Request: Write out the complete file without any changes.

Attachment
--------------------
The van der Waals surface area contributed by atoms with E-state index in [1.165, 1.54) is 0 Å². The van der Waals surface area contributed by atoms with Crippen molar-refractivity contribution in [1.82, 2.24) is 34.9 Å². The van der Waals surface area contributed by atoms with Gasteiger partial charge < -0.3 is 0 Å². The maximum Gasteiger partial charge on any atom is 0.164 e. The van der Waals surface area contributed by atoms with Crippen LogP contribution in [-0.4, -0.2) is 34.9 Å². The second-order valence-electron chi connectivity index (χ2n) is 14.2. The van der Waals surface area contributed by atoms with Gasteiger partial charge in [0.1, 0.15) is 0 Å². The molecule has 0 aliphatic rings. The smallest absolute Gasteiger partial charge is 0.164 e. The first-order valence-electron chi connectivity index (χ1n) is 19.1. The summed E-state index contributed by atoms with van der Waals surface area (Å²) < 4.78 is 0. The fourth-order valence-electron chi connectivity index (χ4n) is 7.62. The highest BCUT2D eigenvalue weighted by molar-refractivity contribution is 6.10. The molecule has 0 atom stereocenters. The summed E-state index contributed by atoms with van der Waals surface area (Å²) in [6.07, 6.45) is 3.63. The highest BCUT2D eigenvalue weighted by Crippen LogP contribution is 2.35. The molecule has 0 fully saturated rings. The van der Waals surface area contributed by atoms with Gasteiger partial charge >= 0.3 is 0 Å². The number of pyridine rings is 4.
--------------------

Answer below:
The van der Waals surface area contributed by atoms with E-state index in [1.165, 1.54) is 0 Å². The van der Waals surface area contributed by atoms with Crippen molar-refractivity contribution in [1.82, 2.24) is 34.9 Å². The van der Waals surface area contributed by atoms with Gasteiger partial charge < -0.3 is 0 Å². The maximum Gasteiger partial charge on any atom is 0.164 e. The van der Waals surface area contributed by atoms with Crippen LogP contribution in [-0.4, -0.2) is 34.9 Å². The second-order valence-electron chi connectivity index (χ2n) is 14.2. The van der Waals surface area contributed by atoms with Gasteiger partial charge in [0.1, 0.15) is 0 Å². The molecule has 0 aliphatic rings. The smallest absolute Gasteiger partial charge is 0.164 e. The first-order valence-electron chi connectivity index (χ1n) is 19.1. The summed E-state index contributed by atoms with van der Waals surface area (Å²) < 4.78 is 0. The fourth-order valence-electron chi connectivity index (χ4n) is 7.62. The highest BCUT2D eigenvalue weighted by molar-refractivity contribution is 6.10. The molecule has 0 atom stereocenters. The summed E-state index contributed by atoms with van der Waals surface area (Å²) in [6.07, 6.45) is 3.63. The highest BCUT2D eigenvalue weighted by Crippen LogP contribution is 2.35. The molecule has 0 fully saturated rings. The van der Waals surface area contributed by atoms with Gasteiger partial charge >= 0.3 is 0 Å². The number of pyridine rings is 4.